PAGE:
The chief economist of the International Energy Agency said Monday he welcomes a new U.N. climate change agreement but hopes it will not cause countries to put off action on reducing greenhouse gas emissions for the next decade.
A 194-party climate change conference in Durban reached a hard-fought agreement on Sunday to start negotiations on a new accord under which countries would be legally bound to carry out any pledges they make. It would take effect by 2020 at the latest.
“The good news is for the first time we have a roadmap that is supported and signed by all the governments that need to be involved,” IEA chief economist Fatih Birol told an energy conference in Canberra.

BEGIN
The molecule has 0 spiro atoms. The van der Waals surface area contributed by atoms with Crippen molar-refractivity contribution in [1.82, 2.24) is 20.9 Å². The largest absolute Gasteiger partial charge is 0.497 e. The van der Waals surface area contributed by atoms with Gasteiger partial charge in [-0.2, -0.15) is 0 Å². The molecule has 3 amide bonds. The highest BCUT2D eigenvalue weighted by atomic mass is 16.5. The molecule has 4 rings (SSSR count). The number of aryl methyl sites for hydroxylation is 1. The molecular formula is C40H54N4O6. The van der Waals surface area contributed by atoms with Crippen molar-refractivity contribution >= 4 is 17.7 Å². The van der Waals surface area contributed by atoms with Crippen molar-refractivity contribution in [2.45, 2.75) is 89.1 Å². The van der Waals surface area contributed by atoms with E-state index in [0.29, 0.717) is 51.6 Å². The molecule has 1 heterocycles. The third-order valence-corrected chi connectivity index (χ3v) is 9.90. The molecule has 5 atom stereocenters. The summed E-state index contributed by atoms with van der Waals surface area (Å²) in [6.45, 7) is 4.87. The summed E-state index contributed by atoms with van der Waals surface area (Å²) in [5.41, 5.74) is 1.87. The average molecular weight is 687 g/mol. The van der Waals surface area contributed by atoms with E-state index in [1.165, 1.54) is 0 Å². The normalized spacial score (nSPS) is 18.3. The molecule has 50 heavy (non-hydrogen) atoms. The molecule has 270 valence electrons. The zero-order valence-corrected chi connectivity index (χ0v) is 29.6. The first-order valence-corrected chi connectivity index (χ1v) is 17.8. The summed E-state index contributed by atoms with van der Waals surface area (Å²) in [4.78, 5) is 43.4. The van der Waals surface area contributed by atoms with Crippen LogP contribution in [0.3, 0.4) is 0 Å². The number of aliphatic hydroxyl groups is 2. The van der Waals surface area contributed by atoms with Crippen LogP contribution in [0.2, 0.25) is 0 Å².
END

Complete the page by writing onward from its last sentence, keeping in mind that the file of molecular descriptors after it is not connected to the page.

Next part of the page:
“However the question mark I have in my mind is I hope that this roadmap wouldn’t lead some of the countries not to act for the next 10 years,” he added.
The 28-nation IEA seeks to ensure stable, affordable and clean energy. It warned last month that the world is hurtling toward irreversible climate change and will lose the chance to limit global warming if it doesn’t take bold action in the next five years.
In its annual World Energy Outlook, the agency spelled out the consequences if those steps aren’t taken and what needs to be done to cap global temperature increases at 2 degrees Celsius (3.6 degrees Fahrenheit) above preindustrial levels. That’s the threshold beyond which some scientists have said catastrophic changes could be triggered.